How To Find Similar or Identical Problems on The Map, matters.global, mapsmap and other connected problem graphs/maps.
This article is part of a series on building The Map, a map of the world’s problems, developed by the mapsDAO community. The first part contained a draft of the basic building blocks of the protocol and its architecture. This part shows how the system deals with similar, identical and potential duplicate information.
In any decentralized and crowdsourced system, information overlap is a major problem. How do you identify duplicate or very similar information? One approach is to systematize information and find duplicates by looking at all members of any given category of the system. Another approach is to use outcome-based methods to identify similar and duplicate information.
Defining Problems in the MapsDAO protocol
Problems are defined by users of the system and written to a blockchain. Connections between problems emerge from the specific properties of the problem definitions. You can read more about how this works in the first part of this series. A problem is defined by creating a description of the problem and a set of conditions that need to be met in order to consider the problem solved. You can think of this set of conditions as future desired states of the world. Once these states are reached, we can consider the problem solved.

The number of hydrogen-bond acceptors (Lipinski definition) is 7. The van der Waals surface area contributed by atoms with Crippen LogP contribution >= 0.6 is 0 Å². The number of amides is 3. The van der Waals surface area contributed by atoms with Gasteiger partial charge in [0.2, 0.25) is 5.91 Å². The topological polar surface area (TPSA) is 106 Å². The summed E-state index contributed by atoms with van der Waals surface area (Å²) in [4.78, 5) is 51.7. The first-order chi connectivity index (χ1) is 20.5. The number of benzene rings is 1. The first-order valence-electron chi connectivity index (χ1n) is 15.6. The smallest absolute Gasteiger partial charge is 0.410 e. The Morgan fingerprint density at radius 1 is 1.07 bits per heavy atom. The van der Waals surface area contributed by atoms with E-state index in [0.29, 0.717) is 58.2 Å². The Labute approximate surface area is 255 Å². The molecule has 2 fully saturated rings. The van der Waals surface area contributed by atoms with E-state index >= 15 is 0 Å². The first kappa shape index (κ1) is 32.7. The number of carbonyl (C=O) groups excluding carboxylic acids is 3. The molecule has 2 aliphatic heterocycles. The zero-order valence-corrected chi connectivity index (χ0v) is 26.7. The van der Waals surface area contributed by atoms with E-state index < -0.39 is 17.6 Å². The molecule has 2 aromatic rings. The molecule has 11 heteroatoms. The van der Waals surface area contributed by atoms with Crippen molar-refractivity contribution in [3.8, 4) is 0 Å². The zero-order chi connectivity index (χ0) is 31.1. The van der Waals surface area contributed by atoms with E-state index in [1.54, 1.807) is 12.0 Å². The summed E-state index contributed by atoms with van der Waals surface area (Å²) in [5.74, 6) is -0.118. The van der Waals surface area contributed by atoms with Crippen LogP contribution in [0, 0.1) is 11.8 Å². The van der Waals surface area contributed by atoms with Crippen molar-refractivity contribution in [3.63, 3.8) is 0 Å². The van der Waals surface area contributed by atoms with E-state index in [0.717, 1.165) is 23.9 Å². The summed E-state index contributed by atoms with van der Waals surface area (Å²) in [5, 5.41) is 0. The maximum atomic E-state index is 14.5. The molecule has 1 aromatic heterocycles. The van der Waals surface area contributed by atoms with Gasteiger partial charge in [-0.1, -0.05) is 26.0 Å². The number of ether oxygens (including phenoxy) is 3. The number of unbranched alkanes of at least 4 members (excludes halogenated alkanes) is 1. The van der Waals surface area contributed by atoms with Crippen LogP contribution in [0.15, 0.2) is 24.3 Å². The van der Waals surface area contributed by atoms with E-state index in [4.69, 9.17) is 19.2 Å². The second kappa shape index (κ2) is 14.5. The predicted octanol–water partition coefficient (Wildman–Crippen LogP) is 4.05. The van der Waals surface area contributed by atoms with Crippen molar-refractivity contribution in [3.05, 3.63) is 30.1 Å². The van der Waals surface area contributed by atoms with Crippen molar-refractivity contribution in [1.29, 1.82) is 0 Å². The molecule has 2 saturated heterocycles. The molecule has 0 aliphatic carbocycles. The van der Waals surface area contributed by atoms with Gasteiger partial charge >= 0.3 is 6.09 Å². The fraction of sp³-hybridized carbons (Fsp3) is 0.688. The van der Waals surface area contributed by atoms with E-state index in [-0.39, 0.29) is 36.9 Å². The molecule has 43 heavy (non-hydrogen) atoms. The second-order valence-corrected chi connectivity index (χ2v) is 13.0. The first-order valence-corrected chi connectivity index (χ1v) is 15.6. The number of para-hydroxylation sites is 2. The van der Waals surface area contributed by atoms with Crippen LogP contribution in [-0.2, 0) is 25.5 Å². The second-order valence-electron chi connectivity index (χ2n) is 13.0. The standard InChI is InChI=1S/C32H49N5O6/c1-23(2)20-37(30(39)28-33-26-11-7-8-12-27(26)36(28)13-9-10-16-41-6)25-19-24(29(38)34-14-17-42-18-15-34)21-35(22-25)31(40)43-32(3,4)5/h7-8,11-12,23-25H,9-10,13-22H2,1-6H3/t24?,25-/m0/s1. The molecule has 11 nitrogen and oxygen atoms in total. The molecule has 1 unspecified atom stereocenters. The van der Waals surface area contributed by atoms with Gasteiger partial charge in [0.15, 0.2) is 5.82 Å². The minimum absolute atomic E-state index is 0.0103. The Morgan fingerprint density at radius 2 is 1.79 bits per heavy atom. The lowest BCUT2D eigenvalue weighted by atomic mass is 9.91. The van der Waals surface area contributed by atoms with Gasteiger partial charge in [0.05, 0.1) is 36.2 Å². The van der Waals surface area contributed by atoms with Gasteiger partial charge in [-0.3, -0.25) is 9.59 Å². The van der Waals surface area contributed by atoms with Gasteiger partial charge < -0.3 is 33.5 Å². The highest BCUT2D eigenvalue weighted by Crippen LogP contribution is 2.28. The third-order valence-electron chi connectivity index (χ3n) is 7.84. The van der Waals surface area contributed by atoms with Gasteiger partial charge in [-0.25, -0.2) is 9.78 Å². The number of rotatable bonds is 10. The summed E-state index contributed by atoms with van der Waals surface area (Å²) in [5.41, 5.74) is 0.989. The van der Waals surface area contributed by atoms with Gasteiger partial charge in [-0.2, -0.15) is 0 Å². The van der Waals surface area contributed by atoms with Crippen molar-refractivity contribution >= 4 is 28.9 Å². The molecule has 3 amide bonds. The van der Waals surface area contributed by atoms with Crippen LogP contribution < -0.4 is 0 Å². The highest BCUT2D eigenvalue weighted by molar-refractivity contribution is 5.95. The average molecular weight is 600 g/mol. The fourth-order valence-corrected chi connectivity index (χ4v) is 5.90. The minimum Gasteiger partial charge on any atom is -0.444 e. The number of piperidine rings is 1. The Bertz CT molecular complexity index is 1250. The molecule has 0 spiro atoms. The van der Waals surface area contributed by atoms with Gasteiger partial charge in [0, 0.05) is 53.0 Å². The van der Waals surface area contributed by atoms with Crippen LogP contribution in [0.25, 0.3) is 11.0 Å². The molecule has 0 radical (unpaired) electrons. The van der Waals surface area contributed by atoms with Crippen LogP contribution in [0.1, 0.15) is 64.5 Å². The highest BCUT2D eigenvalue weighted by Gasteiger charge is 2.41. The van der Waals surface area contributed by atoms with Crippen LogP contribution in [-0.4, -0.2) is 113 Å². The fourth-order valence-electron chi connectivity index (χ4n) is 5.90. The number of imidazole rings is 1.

Problem Similarity via Solution Conditions
In such a system, two problems can be considered identical, if their sets of conditions are identical. The descriptions of the problems do not matter in this case, because the desired outcome of solving the problems is identical.
If the sets of conditions are overlapping but not identical, the two underlying problems are similar but not duplicates.
The degree of certainty in defining similarity is varying with the hardness of the conditions used and increases the more conditions are needed to consider the problem solved.
Take for example a condition that references an outside oracle, for instance a KPI published by a government agency (i.e. “Percentage of obese adults in US population”). Any condition based on this data will be easier to evaluate than say a vote of a panel of experts. But taken by itself only, such a condition cannot be used to establish similarity or identity, i.e. many problems can have the desired outcome of a less obese population. However, by looking at sets of conditions, these problems are mitigated.
Looking at the effect on the overall system that the solution of a problem has, can provide great insight into their similarity or identity. The mapsDAO protocol enables this kind of approach via its sets of conditions that form part of the problem definition.
You can join the mapsDAO community here.